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Riots Break Out on Jerusalem’s Temple Mount

Political Analysts Weigh in With Risks and Highlights

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Posted on: 
12 Aug 2019
Riots Break Out on Jerusalem’s Temple Mount
On Sunday, Jews around the world marked Tisha Be’Av, a date on the Hebrew calendar when a long list of calamities have afflicted the Jewish People throughout history, including the destruction of both the First and Second Temples in Jerusalem. The Western Wall in the capital’s Old City was the site of a procession at the start of Tisha Be’Av on Saturday evening, while riots broke out on the nearby Temple Mount Sunday as Moslem protesters gathered to mark the Islamic holiday of Eid al-Adha attacked Jewish visitors to the site. Several Israeli political leaders decried the situation whereby Jewish worshipers are unable to visit their holy sites on their holy days without fear of being attacked.

A police statement that visits to the site had been barred by Israeli Prime Minister Benjamin Netanyahu due to the presence of thousands of Moslems was met with fierce denunciations by some of Netanyahu’s political rivals on the right, including former justice minister Ayelet Shaked and Transportation Minister Bezalel Smotrich, who declared that the “decision to capitulate to Arab terrorism and violence at the holiest place for the Jewish people is the root of the loss of deterrence in other areas.”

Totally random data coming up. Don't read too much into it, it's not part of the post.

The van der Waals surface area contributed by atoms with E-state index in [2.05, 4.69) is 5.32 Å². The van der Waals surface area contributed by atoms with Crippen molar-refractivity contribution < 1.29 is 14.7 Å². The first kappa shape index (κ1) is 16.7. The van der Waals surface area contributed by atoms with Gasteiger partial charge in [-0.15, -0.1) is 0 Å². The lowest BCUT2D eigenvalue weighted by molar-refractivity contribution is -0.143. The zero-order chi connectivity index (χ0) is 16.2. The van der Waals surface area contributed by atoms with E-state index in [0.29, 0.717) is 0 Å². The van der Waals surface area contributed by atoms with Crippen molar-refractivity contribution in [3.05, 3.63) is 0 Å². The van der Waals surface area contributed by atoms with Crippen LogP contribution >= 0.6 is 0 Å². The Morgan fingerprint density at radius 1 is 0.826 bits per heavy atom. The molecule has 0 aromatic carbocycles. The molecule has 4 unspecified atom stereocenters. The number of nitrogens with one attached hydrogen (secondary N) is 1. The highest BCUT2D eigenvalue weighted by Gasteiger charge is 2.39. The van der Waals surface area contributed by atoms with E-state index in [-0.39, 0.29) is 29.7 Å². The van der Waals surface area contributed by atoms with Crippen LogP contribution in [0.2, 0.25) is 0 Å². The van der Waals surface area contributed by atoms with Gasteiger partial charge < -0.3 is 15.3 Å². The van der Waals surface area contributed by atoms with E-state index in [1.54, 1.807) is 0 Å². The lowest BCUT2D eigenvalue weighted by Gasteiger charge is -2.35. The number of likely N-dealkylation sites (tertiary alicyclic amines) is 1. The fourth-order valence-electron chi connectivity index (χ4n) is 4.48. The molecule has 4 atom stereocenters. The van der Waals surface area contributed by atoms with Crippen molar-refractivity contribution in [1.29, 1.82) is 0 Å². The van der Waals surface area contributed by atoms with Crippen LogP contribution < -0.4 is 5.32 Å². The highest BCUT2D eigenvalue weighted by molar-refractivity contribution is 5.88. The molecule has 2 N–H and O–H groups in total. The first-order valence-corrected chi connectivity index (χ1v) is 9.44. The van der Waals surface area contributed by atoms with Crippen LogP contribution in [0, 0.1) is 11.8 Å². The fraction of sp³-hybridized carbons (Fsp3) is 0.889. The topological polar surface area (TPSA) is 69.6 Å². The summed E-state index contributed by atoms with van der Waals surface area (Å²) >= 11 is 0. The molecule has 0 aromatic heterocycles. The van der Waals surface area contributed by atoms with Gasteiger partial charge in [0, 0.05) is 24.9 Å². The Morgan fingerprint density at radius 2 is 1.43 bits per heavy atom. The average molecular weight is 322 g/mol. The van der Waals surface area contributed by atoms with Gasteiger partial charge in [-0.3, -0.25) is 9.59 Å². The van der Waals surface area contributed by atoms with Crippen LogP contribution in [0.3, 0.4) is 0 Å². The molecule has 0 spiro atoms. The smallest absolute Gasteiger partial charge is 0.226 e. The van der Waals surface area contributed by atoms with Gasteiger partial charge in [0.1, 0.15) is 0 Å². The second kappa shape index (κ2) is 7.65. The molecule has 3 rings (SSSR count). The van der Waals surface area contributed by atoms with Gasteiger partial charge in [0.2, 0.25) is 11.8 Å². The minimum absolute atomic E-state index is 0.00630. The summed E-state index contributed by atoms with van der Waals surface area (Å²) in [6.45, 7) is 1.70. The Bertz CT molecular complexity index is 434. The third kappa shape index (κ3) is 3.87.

Netanyahu later denied issuing the order to keep Jewish worshippers off the Temple Mount, dismissing the condemnations as political posturing by his opponents.

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Meanwhile, Palestinian groups also weighed in, with officials from terror militias Palestinian Islamic Jihad and Hamas echoing statements by PA officials blaming Israel for the violence on the Temple Mount and warning that a regional sectarian war could be sparked by it. However, aside from Jordan, which an Israeli official noted always felt obligated to condemn Israel when such incidents occurred, most Arab governments declined to comment or else offered only muted, formulaic criticism.


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